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Pedro Cabrita Reis, born in Lisbon, is renown for his numerous installations, made with all sorts of construction materials, either new or out of use such as bricks, doors, and neon lights. Pedro Cabrita Reis represented Portugal at the last Venice Biennale; his exhibition in the Giardini showed a large sized piece, architectural to a degree. A great number of exhibitions were devoted to him in Europe in 2004 (Le Grand Café, Saint-Nazaire; Kunsthalle Bern, Bern; Frac de Bourgogne, Dijon and the Camden Arts Centre, London). Recently, the artist was invited to present a work specially conceived for the inauguration of the Naples Museum Palazzo delli Arti. In his first exhibition at the Nelson Gallery, Pedro Cabrita Reis will show entirely new pieces among which three mural works.
On the first floor, the work entitled The Unnamed Word #2 is made up of neon tubes, steel and a painted glass panel which somehow duplicates the actual artifact, which owes some of its virtual dimensions to the very complexity of its structure, where cavities (vacuums) alternate with labyrinths. The electrical wires suggest the idea of a permanent circulation, echoing the network of relations which is an ever present element in the artist's work. The sculptural quality of the work is enhanced by the steel framing structuring the space, expressing an idea of chaos, yet orderly, resolute and deliberate. The same idea is still stronger in the artist's mural works. Landscape, series II, #1, for instance, evokes the passing of time: the dialogue that takes place between the fixed window frame and the paint, deliberately scratched and scaled by the artist, is paralleled by the dialogue taking place in his constructions. The misleading opposition between deliberate and fortuitous elements is a permanent characteristic of our world: they actually feed each other. The drawings 3 verts, 1 rose and 3 jaunes, 1 rose (3 greens, 1 pink and 3 yellow, 1 pink) partake of the same tension, opposing the organic action spread casually on the almost entire paper surface, and the willingly structured shape of the pink painted rectangle.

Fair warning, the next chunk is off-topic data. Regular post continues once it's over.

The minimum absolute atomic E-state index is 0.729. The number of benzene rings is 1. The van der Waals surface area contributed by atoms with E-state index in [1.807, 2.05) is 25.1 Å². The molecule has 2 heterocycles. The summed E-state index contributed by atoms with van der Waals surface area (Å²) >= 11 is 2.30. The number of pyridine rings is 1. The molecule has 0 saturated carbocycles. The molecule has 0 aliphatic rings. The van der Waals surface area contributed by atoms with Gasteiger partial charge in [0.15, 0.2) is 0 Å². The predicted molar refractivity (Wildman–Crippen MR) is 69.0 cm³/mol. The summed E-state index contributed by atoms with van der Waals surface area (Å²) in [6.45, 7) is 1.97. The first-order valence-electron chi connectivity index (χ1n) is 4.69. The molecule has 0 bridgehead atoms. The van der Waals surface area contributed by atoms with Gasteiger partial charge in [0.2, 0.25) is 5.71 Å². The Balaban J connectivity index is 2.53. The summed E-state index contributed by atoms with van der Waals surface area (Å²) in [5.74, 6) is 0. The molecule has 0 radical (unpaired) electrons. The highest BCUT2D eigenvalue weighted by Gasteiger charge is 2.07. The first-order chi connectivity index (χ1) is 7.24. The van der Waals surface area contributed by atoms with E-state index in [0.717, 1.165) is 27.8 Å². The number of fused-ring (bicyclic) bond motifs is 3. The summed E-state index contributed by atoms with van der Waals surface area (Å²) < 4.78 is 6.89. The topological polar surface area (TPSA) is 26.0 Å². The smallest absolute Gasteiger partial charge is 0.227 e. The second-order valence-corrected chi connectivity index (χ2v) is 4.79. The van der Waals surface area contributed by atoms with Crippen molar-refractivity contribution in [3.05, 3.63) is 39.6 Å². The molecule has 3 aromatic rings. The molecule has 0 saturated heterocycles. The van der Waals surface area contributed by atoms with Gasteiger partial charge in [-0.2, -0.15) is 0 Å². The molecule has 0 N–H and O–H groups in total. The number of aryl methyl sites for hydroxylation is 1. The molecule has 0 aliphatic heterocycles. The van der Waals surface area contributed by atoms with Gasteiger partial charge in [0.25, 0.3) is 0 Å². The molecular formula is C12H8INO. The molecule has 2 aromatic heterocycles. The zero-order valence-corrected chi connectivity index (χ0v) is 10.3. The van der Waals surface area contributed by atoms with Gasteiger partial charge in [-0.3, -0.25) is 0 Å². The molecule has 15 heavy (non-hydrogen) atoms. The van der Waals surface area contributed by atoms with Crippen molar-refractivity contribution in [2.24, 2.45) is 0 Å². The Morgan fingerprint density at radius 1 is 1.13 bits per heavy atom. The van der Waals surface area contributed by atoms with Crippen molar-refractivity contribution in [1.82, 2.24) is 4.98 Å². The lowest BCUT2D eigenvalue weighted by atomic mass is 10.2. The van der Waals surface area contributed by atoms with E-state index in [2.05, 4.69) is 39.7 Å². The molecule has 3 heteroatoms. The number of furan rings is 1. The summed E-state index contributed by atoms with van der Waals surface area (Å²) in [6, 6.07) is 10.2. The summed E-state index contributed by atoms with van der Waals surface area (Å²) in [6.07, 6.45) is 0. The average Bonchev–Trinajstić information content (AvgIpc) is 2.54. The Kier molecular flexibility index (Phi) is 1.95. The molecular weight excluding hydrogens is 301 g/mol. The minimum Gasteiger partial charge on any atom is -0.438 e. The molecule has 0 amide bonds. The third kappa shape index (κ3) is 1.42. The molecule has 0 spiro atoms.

On the second floor of the gallery, a work entitled A propos des lieux d'origine #1 shows a network of interweaving electrical wires, beams and bricks. The seemingly fortuitous order of these elements calls to mind roots and veins; the conceptual periphery of the whole, defined by the wire network, introduces the double notion of life and circulation. In such a context, the use of recuperated materials (or objets trouvés) is not innocent since it implies a double circulation, both in situ and between past and present.
Pedro Cabrita Reis will be present at the exhibition "Domicile", Musée de Saint-Etienne from 12 May onward and will show a new installation at Art Unlimited Basel, 14 - 20 June 2005.